Anyway, what jura said. S/he just puts things so much better than I ever could.

jojo
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Jun 8 2015 08:56

A reply to Khawaga. The only way to get out of the mess which is capitalism is by a proletarian revolution. Whether the majority of workers taking part in that think they are overthrowing a decadent capitalism, or just a nauseating everyday kind of exploitative capitalism probably won't matter all that much. Let's just hope they succeed.

I don't claim that there is only one way to conduct the revolution, and think there might be two. One is with the coordinating assistance of an internationally organised group of working class revolutionary militants with a clear awareness and consciousness of the aims of the revolution and a firm commitment to its successful outcome. This is the way using the proletarian party. (NB. It doesn't have to be called "the party" and could have another name.)

The other is without the involvement of a well-honed dedicated party, and in which the mass of workers internationally have to get their act together successfully, without any coordinating interference. This can result in a disorganised and messy do-it-yourself outcome rather like what happened in Germany in 1918; where a kind of proletarian free-for-all explosion took place that finally self destructed with a lot of thoughtful help and kind assistance from the bourgeoisie.

Unfortunately at that historic opportunity, despite Rosa Luxemburg and others, who had failed to get their act together in time, there was no organising body around in Germany to point out mistakes being made, the lack of working class coordination, and the traps being so cleverly laid by the bourgeoisie, who have always understood the importance of organising and organisations in the defence and preservation of class interests. And in Germany of course they won hands down. Easily.

Sadly the working class seems less convinced of the need for an organising body of class conscious workers today, possibly because of mistakes made by the Bolsheviks in 1917 which has given "the party" a bad name, but which don't have to be repeated just learned from.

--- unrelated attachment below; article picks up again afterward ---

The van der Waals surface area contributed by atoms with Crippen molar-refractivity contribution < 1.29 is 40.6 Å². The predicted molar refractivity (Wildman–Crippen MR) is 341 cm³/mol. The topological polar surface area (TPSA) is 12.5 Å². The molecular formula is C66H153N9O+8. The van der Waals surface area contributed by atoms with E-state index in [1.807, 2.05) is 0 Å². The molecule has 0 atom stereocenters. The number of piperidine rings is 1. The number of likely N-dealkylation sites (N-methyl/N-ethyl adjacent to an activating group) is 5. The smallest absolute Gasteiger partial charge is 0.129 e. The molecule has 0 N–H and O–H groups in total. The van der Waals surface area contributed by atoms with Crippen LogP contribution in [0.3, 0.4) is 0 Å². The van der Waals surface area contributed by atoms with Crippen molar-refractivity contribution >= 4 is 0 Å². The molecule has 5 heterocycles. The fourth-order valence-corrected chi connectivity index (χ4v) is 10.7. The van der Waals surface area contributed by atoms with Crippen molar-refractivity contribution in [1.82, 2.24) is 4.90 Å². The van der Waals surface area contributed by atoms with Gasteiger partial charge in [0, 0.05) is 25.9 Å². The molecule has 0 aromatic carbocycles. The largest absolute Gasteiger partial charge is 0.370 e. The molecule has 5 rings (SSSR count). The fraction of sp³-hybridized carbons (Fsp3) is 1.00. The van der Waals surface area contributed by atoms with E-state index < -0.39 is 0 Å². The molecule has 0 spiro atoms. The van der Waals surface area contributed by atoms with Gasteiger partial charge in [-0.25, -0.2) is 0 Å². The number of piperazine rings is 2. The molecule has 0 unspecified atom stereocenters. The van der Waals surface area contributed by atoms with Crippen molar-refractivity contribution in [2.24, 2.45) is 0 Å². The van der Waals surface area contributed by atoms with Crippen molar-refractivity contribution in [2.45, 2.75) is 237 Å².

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Jun 8 2015 12:41
jojo wrote:
One is with the coordinating assistance of an internationally organised group of working class revolutionary militants with a clear awareness and consciousness of the aims of the revolution and a firm commitment to its successful outcome. This is the way using the proletarian party. (NB. It doesn't have to be called "the party" and could have another name.)

I basically agree with this.

S. Artesian
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Jun 8 2015 15:11

I'm not quite sure it's that "black and white"-- between this:

Quote:
One is with the coordinating assistance of an internationally organised group of working class revolutionary militants with a clear awareness and consciousness of the aims of the revolution and a firm commitment to its successful outcome. This is the way using the proletarian party.

and this:

Quote:
The other is without the involvement of a well-honed dedicated party, and in which the mass of workers internationally have to get their act together successfully, without any coordinating interference. This can result in a disorganised and messy do-it-yourself outcome rather like what happened in Germany in 1918; where a kind of proletarian free-for-all explosion took place that finally self destructed with a lot of thoughtful help and kind assistance from the bourgeoisie.

Germany 1918-1923 was hardly a proletarian "free-for-all" disorganized because of the lack of any number of well-honed dedicated parties.

The disorganization of the German revolution has everything to do with the previous well-honed dedicated party, the SPD; the subsequent organization/disorganization as facilitated by the USPD, the KAPD, and the KPD with tons, and I mean tons, of assistance from the 3rd International. What kind of organization lets a murdering moron like Bela Kun act as its emissary?